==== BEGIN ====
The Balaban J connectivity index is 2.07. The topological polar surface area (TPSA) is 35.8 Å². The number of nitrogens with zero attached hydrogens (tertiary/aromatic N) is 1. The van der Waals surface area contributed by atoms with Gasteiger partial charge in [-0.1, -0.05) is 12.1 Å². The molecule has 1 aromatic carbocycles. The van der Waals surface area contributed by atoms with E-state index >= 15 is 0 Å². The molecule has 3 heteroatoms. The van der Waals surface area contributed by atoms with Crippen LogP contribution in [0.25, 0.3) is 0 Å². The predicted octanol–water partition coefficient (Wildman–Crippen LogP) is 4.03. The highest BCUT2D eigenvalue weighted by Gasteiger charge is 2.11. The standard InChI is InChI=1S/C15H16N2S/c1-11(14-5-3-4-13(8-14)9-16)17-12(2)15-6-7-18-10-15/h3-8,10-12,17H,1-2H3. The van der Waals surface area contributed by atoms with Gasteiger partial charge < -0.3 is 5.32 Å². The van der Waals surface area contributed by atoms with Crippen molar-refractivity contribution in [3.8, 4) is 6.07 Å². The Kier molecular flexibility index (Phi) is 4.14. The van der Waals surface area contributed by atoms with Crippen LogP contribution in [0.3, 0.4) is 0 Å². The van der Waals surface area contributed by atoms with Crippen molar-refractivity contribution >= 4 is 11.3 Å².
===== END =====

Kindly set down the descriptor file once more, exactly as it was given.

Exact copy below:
The Balaban J connectivity index is 2.07. The topological polar surface area (TPSA) is 35.8 Å². The number of nitrogens with zero attached hydrogens (tertiary/aromatic N) is 1. The van der Waals surface area contributed by atoms with Gasteiger partial charge in [-0.1, -0.05) is 12.1 Å². The molecule has 1 aromatic carbocycles. The van der Waals surface area contributed by atoms with E-state index >= 15 is 0 Å². The molecule has 3 heteroatoms. The van der Waals surface area contributed by atoms with Crippen LogP contribution in [0.25, 0.3) is 0 Å². The predicted octanol–water partition coefficient (Wildman–Crippen LogP) is 4.03. The highest BCUT2D eigenvalue weighted by Gasteiger charge is 2.11. The standard InChI is InChI=1S/C15H16N2S/c1-11(14-5-3-4-13(8-14)9-16)17-12(2)15-6-7-18-10-15/h3-8,10-12,17H,1-2H3. The van der Waals surface area contributed by atoms with Gasteiger partial charge < -0.3 is 5.32 Å². The van der Waals surface area contributed by atoms with Crippen molar-refractivity contribution in [3.8, 4) is 6.07 Å². The Kier molecular flexibility index (Phi) is 4.14. The van der Waals surface area contributed by atoms with Crippen LogP contribution in [0.3, 0.4) is 0 Å². The van der Waals surface area contributed by atoms with Crippen molar-refractivity contribution >= 4 is 11.3 Å².